It’s a tough job but someone’s got to do it!

One of the rewards of having a gastronomically obsessed father is a bi-annual block booking for 100 lunch covers at Le Gavroche. Commendably, this peerless temple of high cuisine refuses to partner a dish with a wine that they haven’t previously road-tested and yesterday was the day of judgement. I was off to meet the Chef-patron Michel Roux, Head Sommelier David Galetti and Director of Operations Silvano Giraldin to trial different wines with specially selected dishes. As ever I felt slightly shabby alongside Michel’s crisp chefs’ whites and Silvano’s faultless Italian tailoring but our first task was relatively straightforward. What fizz should we serve to accompany a palate-stimulating selection of canapés? Nothing too heavy, this is for a lunch-time function after all, but we need enough weight to partner food. After a quick tasting and short discussion we settled on a Saint Péray Mousseux Brut from Jean-Louis Thiers. Silvano proclaimed this bottle-fermented Marsanne from the Northern Rhône to be an ‘interesting crowd-pleaser’ and dry enough to benefit from a shot of Crème de Cassis for those that are that way inclined.

As Silvano and I settled at the table the kitchen then went into overdrive and a succession of amuse-bouches and starters arrived thick and fast. A charlotte potato terrine with friseé salad and duck gizzards was subtle and superb but was soon trumped by a divine dish of seared scallops, langoustines and whelks with a parsley and garlic sauce. Curried mussels with wilted spinach lifted the palate but proved less wine-friendly than its predecessor which had married brilliantly with a rare white Brézème and an on-form Pouilly Fumé ‘Les Loges’ - both in the superb 2009 vintage. Just as we were fixing upon a piscine theme a game consommé arrived accompanied by a partridge mousse and ceps which opened the betting wide. Seafood fought back as two classic coastal wines were served – a 2009 Picpoul de Pinet from Domaine Peyreficade and a 2008 Cassis from Clos Sainte Magdeleine. A dish of gurnard with artichokes, porcini and Bayonne ham was heavenly as was a fillet of Terriyaki cod served with a rice cake and citrus sauce, although only the white Brézème was weighty enough to juxtapose the salty cod. Yet more langoustines then appeared, this time with a crispy chicken wing, pickled peppers and a sweetcorn sauce. This worked well with all four wines and we were pretty sold upon it until the kitchen produced a final starter of seared scallops with squid ink tapioca and parsley sauce. Quel choix. You wouldn’t want to leave this to amateurs. We finally decided to lead with the squid and tapioca as an appetiser and have a more substantial portion of the gurnard and porcini mushrooms to follow, both to be partnered with the Pouilly Fumé and the Brézème blanc.

Silvano Giraldin - Le Gavroche

Silvano Giraldin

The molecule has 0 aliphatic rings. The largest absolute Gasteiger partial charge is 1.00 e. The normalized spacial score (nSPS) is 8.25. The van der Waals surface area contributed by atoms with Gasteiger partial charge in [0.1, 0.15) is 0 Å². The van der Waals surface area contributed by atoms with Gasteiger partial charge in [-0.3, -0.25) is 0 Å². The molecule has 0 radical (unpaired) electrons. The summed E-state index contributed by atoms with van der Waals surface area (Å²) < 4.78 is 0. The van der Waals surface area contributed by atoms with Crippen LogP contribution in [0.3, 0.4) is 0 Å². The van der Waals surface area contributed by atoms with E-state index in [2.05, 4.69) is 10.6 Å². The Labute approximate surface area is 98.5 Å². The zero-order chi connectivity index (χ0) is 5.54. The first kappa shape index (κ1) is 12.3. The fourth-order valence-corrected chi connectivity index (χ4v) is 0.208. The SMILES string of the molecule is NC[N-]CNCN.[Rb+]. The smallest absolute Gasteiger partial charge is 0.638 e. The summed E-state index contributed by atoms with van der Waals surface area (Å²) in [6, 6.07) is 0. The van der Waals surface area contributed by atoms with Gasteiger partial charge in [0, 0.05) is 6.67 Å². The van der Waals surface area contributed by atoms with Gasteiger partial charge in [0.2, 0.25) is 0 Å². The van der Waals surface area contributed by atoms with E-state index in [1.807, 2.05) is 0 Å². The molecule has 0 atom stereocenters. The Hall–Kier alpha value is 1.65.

Unbuckling my belt a notch or two as Silvano greeted some regulars, I braced myself for the main courses. Neck of highland beef with fondant potatoes, red onion confit and broccoli set the bar quite high when paired with a brace of classic Rhônes - the 2005 Gigondas from Domaine Saint Gayan and a Domaine Biguet Cornas in the same vintage. It also showed well against two outsiders – the 2008 ‘Cuvée Tradition’ Côtes de Provence from Domaine Richeaume and a precocious 2007 Faugères from Château des Estanilles. Any normal selection committee could have flipped a coin and happily retired at this juncture but at Le Gavroche the highest standards must be maintained. A sublime veal fillet with morels, mashed potato and baby carrots was sidelined for being a touch out of season and too similar to what was served last time we convened. Roast partridge with roast chestnuts and game jus upped the ante considerably but a wild card entry of Chausson de Canard (a posh pasty to the uninitiated) brought the house down and was declared a clear winner. All four red wines had an affinity for the duck in pastry but after much deliberation we settled on the Côtes de Provence and the Gigondas.

Having partaken of 12 dishes at this stage we were fully warmed-up for desserts. A bitter chocolate praline with gold leaf made for a very tough wine match and only a dark Banyuls Réserva from Domaine la Tour Vieille proved capable of coping with its intense flavours. This was (sensibly) considered too heavy a dish to follow the duck but the ‘Assiette du Chef’, a plate featuring small portions of (at least) five desserts was a real show stopper but again made for very difficult wine pairing. A 2009 Coteaux du Layon Rablay from Château la Tomaze and 2007 Monbazillac were then bought into play alongside a classic Tarte Tatin served with the best vanilla ice-cream I have ever tasted. Just when it appeared things couldn’t be improved upon we were served a pear sabayon that married perfectly with the delicate orchard fruit flavours of the Coteaux du Layon, so it is that exquisite partnership that they will serve at our lunch party next Thursday 14th October.

We do still have a few places left next week so if you want to sample the cuisine of the master ‘Master Chef’ give us a call on 01747 860 423 or e-mail us at:

My diet commences tomorrow….